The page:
A new drug regimen is reported to have marked benefits in treating the troublesome and distressing skin condition called eczema. The study, published in February 2020 in the journal Science Translational Medicine, shows that boosting the levels of a type of immune cell called natural killer cells can be a more effective way to treat eczema in a mouse study.
Furthermore, this could eventually lead to the development of therapies to counter other related atopic conditions as well, such as asthma, which is closely linked to eczema.
Eczema is a kind of skin condition in which some or all of the skin breaks out with an itchy rash associated with raw weeping lesions. The underlying reason is abnormal and mistargeted inflammation due to an allergic reaction.
Eczema. Image Credit: TY Lim / Shutterstock
There is no cure for this condition, nor is it easily preventable. At various times, steroids for topical application, drugs that inhibit lymphocytes from proliferating (called calcineurin inhibitors), and a new biologic called dupilumab, which is a monoclonal antibody, have all been used to treat the rash, by suppressing one or other of the immunologic pathways in the body in either a broad or a more targeted manner.
However, none are universally effective, and several have serious side effects. For instance, says researcher Brian S. Kim, “Eczema is a chronic disease, and using steroids day in and day out is not advisable because it can contribute to thinning of the skin, which can contribute to other side effects. Long-term use can lead to easy bruising and even stretch marks on the skin. We need more reliable treatments to bring relief.”
Dupilumab acts in another way. It suppresses rather than stimulating immune function. Approved in 2017 for use in eczema patients, the drug is effective and safe, and has benefited many eczema patients, according to Kim. In most cases, the drug is administered by injection two times a month. Nonetheless, the effect is inadequate in up to 60% of patients who were in the trial. And not only was the efficacy less widespread than expected, but there were several instances in which the face showed a flare-up even while the lesions over the body showed improvement. Conjunctivitis and other adverse effects are also experienced in some cases.
Natural killer cells
Also called NK cells, natural killer cells are under investigation as a treatment for cancer. These cells are especially important in fighting foreign cells, including tumor cells that bear antigens, or molecules, not recognized by the body as part of its self.
The researchers noticed that patients with eczema consistently had very low numbers of NK cells in their circulation. So consistently, indeed, that they began using them to crosscheck the diagnosis of eczema. In other words, if there was any doubt about the patient’s having eczema, one reliable way to check was to do a blood test and look at the NK levels.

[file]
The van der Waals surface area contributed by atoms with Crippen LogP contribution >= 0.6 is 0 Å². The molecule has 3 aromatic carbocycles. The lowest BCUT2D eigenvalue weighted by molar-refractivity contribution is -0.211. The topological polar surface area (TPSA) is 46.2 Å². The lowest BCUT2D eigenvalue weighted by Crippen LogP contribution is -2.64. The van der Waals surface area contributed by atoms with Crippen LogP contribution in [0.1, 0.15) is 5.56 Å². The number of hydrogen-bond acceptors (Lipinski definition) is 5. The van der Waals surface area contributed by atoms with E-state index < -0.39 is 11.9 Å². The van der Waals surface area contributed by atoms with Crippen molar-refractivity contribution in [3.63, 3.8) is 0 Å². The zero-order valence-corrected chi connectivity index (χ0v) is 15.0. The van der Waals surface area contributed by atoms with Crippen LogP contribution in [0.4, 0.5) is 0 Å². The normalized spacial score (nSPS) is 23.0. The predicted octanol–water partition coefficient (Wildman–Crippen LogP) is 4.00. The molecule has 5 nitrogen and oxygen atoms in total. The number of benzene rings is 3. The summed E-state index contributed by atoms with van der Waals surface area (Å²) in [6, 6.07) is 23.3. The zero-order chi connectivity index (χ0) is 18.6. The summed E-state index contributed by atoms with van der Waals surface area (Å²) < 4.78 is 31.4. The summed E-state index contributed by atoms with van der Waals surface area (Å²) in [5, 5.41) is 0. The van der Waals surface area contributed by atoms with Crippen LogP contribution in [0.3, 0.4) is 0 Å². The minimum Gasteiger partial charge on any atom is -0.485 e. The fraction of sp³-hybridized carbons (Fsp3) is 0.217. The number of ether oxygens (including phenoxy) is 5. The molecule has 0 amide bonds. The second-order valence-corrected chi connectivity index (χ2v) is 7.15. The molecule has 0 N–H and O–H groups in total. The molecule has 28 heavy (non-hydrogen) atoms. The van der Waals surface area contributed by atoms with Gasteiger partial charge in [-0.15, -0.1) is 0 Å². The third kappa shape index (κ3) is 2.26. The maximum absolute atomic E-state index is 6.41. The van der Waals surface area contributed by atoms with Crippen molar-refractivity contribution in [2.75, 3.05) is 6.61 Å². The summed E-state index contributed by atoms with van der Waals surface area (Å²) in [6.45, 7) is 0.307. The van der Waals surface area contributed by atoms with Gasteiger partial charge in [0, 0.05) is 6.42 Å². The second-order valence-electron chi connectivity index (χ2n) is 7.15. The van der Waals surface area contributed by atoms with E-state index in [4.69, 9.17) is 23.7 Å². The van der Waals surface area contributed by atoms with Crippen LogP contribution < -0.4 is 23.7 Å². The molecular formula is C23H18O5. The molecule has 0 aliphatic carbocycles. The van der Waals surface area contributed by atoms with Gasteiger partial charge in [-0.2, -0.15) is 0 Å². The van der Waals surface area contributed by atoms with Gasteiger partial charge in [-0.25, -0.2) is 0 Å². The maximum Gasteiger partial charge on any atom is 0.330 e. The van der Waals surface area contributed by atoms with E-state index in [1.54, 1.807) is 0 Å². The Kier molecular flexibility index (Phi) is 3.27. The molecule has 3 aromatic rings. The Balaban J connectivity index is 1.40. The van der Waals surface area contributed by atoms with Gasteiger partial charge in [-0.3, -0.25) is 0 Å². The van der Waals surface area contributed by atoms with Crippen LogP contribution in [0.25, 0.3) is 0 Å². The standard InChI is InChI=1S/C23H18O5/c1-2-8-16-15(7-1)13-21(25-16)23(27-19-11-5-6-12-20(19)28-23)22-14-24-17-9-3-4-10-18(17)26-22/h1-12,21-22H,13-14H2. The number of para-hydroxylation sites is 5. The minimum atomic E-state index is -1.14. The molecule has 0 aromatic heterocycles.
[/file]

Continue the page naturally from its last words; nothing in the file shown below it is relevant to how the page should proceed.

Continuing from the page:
The question was, why did this happen every time? To answer this, the researchers designed a mouse experiment. They used a mouse model of eczema and knocked out the ability of the mice to produce NK cells. This resulted in worsening – the levels of various markers of inflammation increased. They concluded that the deficiency of NK cells in mouse skin led to increased type 2 inflammation of skin tissues, because of the lack of an essential immunoregulatory step performed by NK cells.
Later on, they treated the animals with a new drug, an interleukin-15 (IL-15) superagonist that is still in the experimental stage and is being developed for the treatment of cancer. It works by increasing the number of NK cells.
Therapy with the IL-15 superagonist resulted in a significant improvement in symptoms as the inflammation resolved. The drug not only relieves the skin lesions of eczema but also restores the patient’s immune function against viral infections. It is already established that low NK cell levels make the person more liable to viruses such as pox, herpes, and even HIV.
In the current mouse study, the skin of the treated mice showed marked resolution of the skin lesions compared to any other therapy tried so far. The exciting thing for the researchers is that this may be a reflection of the human response to this therapy as well, because, according to Kim, “So far, our mouse model of eczema has accurately predicted what we would see in patients.”
Kim and his team are now looking at the possibility of partially enhancing immune function to help eczema patients achieve a more significant benefit. IL-15 superagonists, which increase the number of NK cells, are being tested out as part of a cancer drug trial. Since this effect seems to be selective, the researchers are trying to test their effect in a clinical trial that will focus on eczema.
Says Kim, “We have a patent-pending for this strategy, and we are planning to move toward trials,” he said. “And we will not limit our studies to eczema. This strategy could help patients who have asthma or food allergies, conditions that often appear along with eczema.”
Blood natural killer cell deficiency reveals an immunotherapy strategy for atopic dermatitis, Madison R. Mack, Jonathan R. Brestoff, Melissa M. Berrien-Elliott, Anna M. Trier, Ting-Lin B. Yang, Matthew McCullen, Patrick L. Collins, Haixia Niu, Nancy D. Bodet, Julia A. Wagner, Eugene Park, Amy Z. Xu, Fang Wang, Rebecca Chibnall, M. Laurin Council, Carrie Heffington, Friederike Kreisel, David J. Margolis, David Sheinbein, Paola Lovato, Eric Vivier, Marina Cella, Marco Colonna, Wayne M. Yokoyama, Eugene M. Oltz, Todd A. Fehniger and Brian S. Kim, Science Translational Medicine, Vol. 12, Issue 532, eaay1005, DOI: 10.1126/scitranslmed.aay1005, https://stm.sciencemag.org/content/12/532/eaay1005